Ever since we suffered through Hurricane Mitch the island and its people have had difficulty recovering. The island suffered great damage to the mangrove areas, the honey bee population was literally wiped out, the yellow-naped Amazon parrot population was reduced, a huge loss to the palm and Caribbean pine trees occurred, and, in general, a loss of many natural habitats.
For people, it was the loss of homes, jobs, food and lives. Recovery was a long, slow process and it took years for the island to rebuild. Businesses were affected; many were unable to rebuild and those that attempted eventually failed and are still closed.
Over the years prior to Mitch, tourism was a lucrative business and one which supplied the island with a source of income. This was especially important as the fishing industry processing plants closed and fishing became more and more difficult with less and less product available. However, with the onslaught of Mitch, tourism dropped way off and has never regained in strength.
Just when we thought we might have a handle on tourism, along came the problem generated by ex-President Mel Zelaya. Unfortunately this President did not have his countries' interests at heart and, in general, was a self-serving individual who cared little about the people and what his actions did to their country. The business of tourism dropped to almost zero and we are still struggling to convince the "outside" world that coming to Guanaja is not only safe but a rewarding experience.
To add to this problem, we have had increases in air fare and less service available. What use to take no time at all in travel, now has been extended by hours and even an extra day. When tourists have either a week, 10 day or 2-week vacation, the addition of a day or two on each end of that time for travel cuts into vacation time and so, as a result, people do not want to sacrifice their time and go elsewhere.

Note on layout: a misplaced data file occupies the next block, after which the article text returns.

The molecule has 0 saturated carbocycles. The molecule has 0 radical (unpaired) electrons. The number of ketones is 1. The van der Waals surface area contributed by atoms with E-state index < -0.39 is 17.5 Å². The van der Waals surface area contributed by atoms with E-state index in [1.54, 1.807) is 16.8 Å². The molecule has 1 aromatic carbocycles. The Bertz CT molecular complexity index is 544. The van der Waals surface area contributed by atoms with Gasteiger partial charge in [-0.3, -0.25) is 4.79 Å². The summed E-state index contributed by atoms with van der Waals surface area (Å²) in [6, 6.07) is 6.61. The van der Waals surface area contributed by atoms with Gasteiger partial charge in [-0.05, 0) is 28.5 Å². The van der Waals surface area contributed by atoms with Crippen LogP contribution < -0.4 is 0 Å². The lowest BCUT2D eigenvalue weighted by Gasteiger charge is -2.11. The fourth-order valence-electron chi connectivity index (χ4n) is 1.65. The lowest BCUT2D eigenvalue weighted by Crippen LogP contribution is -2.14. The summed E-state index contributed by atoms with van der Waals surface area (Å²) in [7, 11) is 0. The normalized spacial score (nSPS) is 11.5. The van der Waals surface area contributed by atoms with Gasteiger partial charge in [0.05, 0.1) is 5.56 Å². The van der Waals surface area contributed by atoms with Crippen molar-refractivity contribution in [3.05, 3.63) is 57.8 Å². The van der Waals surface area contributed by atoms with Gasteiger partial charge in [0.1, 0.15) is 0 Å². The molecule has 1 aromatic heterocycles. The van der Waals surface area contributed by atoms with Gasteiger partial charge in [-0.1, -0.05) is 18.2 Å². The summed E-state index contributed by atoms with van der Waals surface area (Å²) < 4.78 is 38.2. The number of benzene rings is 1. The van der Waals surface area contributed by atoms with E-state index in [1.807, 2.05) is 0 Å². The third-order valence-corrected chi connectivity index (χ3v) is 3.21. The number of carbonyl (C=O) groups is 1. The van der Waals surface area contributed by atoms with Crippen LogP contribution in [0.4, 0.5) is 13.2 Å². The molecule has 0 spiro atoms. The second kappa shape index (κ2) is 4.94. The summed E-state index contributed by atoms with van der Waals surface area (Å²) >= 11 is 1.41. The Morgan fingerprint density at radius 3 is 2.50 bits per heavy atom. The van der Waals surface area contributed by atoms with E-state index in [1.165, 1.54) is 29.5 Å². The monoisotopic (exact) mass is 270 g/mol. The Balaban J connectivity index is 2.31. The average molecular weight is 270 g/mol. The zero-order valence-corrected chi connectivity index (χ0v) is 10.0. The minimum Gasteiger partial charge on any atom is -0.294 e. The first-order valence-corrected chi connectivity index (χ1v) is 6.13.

We once had 4 airlines on the island at the peak of the industry. At this point in time, prices skyrocketed and remained high. Maybe some of it was warranted because of fuel prices, airport fees, maintenance. However, people coming here look at the cheap fares offered to take them thousands of miles and compare this to the high airfares to fly to the islands and they do not make the trip.
At least on the Mainland one has a choice. You can go by various buses, taxi, vans, or rental cars from one city to the next. The prices vary and all are within reason. It is only air travel that is outrageously high.
Even when the fares from Guanaja to the Mainland are reduced to entice people to use a new airline, schedules are erratic and the final result is that it costs one more time and money to make a short trip.
Case in point. For years we could take an airplane from Guanaja to La Ceiba departing about 7:30 a.m. and arrive in Ceiba in time to do the shopping we required, have lunch, make doctor appointments and return in one day. The only hang up in the one-day trip at that time was that all stores closed at noon and did not open again until 1:30 p.m. or 2:00 p.m. Since one had to be back at the airport at approximately 2:30 p.m. for the 3:30 p.m. flight, this cut into time available. But, at least it was workable.
Now, we no longer have early morning flights and even those that promise to leave by 8:15 or 8:30 a.m. do not leave until 9:30, 10, or 11 a.m.! There is no way to know what time the flight will leave and, thus, making appointments for the same day on the Mainland is impossible. One must stay overnight and hope that all appointments can be dealt with the next day before the magic hour of 2:00 p.m. when you must return to the airport. So, now, beside the high air fare, we must spend money on a hotel room, food and tips.